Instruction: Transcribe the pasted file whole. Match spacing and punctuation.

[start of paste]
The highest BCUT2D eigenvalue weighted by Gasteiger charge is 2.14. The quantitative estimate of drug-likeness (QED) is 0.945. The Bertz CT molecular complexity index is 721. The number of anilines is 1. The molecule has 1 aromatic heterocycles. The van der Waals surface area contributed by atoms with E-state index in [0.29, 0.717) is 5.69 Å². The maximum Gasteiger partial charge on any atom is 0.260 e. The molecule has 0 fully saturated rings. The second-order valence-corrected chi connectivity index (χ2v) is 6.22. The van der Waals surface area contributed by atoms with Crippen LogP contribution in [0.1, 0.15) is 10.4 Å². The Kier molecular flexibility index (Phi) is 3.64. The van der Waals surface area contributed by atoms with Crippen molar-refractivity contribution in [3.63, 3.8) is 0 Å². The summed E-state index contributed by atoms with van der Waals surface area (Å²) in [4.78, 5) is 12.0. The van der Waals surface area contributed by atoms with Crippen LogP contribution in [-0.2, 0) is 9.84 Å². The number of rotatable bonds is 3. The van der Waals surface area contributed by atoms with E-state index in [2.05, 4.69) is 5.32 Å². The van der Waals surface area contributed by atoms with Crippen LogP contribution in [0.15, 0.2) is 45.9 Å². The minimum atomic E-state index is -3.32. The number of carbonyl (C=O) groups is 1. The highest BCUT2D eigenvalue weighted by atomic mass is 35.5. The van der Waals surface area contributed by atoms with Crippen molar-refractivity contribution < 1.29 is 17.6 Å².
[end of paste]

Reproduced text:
The highest BCUT2D eigenvalue weighted by Gasteiger charge is 2.14. The quantitative estimate of drug-likeness (QED) is 0.945. The Bertz CT molecular complexity index is 721. The number of anilines is 1. The molecule has 1 aromatic heterocycles. The van der Waals surface area contributed by atoms with E-state index in [0.29, 0.717) is 5.69 Å². The maximum Gasteiger partial charge on any atom is 0.260 e. The molecule has 0 fully saturated rings. The second-order valence-corrected chi connectivity index (χ2v) is 6.22. The van der Waals surface area contributed by atoms with Crippen LogP contribution in [0.1, 0.15) is 10.4 Å². The Kier molecular flexibility index (Phi) is 3.64. The van der Waals surface area contributed by atoms with Crippen molar-refractivity contribution in [3.63, 3.8) is 0 Å². The summed E-state index contributed by atoms with van der Waals surface area (Å²) in [4.78, 5) is 12.0. The van der Waals surface area contributed by atoms with Crippen LogP contribution in [-0.2, 0) is 9.84 Å². The number of rotatable bonds is 3. The van der Waals surface area contributed by atoms with E-state index in [2.05, 4.69) is 5.32 Å². The van der Waals surface area contributed by atoms with Crippen LogP contribution in [0.15, 0.2) is 45.9 Å². The minimum atomic E-state index is -3.32. The number of carbonyl (C=O) groups is 1. The highest BCUT2D eigenvalue weighted by atomic mass is 35.5. The van der Waals surface area contributed by atoms with Crippen molar-refractivity contribution < 1.29 is 17.6 Å².